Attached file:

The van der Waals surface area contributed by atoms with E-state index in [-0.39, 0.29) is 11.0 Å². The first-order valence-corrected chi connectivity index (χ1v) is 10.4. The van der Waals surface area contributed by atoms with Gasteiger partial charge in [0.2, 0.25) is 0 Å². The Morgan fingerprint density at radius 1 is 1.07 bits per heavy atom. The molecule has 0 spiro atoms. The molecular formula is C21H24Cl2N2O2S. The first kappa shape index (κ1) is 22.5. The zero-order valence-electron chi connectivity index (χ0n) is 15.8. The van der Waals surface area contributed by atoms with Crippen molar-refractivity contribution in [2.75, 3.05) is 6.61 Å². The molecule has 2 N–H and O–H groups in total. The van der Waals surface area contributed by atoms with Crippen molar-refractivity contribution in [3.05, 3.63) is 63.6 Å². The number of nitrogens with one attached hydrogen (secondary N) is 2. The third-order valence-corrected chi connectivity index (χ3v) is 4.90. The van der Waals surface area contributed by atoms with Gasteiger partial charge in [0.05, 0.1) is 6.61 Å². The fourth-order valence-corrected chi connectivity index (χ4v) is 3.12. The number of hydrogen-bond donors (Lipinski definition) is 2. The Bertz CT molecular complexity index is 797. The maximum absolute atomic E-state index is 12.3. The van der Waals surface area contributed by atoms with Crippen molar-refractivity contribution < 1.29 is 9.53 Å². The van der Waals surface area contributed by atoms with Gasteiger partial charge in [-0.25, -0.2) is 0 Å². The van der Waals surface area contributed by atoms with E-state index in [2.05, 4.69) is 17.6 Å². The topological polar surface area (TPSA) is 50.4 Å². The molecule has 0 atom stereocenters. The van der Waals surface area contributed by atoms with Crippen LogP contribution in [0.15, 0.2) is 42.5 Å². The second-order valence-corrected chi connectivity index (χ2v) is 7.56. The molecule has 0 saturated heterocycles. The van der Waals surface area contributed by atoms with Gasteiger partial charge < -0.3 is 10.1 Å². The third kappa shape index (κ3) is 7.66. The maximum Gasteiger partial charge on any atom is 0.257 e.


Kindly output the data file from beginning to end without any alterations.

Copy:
The van der Waals surface area contributed by atoms with E-state index in [-0.39, 0.29) is 11.0 Å². The first-order valence-corrected chi connectivity index (χ1v) is 10.4. The van der Waals surface area contributed by atoms with Gasteiger partial charge in [0.2, 0.25) is 0 Å². The Morgan fingerprint density at radius 1 is 1.07 bits per heavy atom. The molecule has 0 spiro atoms. The molecular formula is C21H24Cl2N2O2S. The first kappa shape index (κ1) is 22.5. The zero-order valence-electron chi connectivity index (χ0n) is 15.8. The van der Waals surface area contributed by atoms with Crippen molar-refractivity contribution in [2.75, 3.05) is 6.61 Å². The molecule has 2 N–H and O–H groups in total. The van der Waals surface area contributed by atoms with Crippen molar-refractivity contribution in [3.05, 3.63) is 63.6 Å². The number of nitrogens with one attached hydrogen (secondary N) is 2. The third-order valence-corrected chi connectivity index (χ3v) is 4.90. The van der Waals surface area contributed by atoms with Gasteiger partial charge in [0.05, 0.1) is 6.61 Å². The fourth-order valence-corrected chi connectivity index (χ4v) is 3.12. The number of hydrogen-bond donors (Lipinski definition) is 2. The Bertz CT molecular complexity index is 797. The maximum absolute atomic E-state index is 12.3. The van der Waals surface area contributed by atoms with Crippen molar-refractivity contribution < 1.29 is 9.53 Å². The van der Waals surface area contributed by atoms with Gasteiger partial charge in [-0.25, -0.2) is 0 Å². The van der Waals surface area contributed by atoms with E-state index in [2.05, 4.69) is 17.6 Å². The topological polar surface area (TPSA) is 50.4 Å². The molecule has 0 atom stereocenters. The van der Waals surface area contributed by atoms with Crippen LogP contribution in [0.15, 0.2) is 42.5 Å². The second-order valence-corrected chi connectivity index (χ2v) is 7.56. The molecule has 0 saturated heterocycles. The van der Waals surface area contributed by atoms with Gasteiger partial charge < -0.3 is 10.1 Å². The third kappa shape index (κ3) is 7.66. The maximum Gasteiger partial charge on any atom is 0.257 e.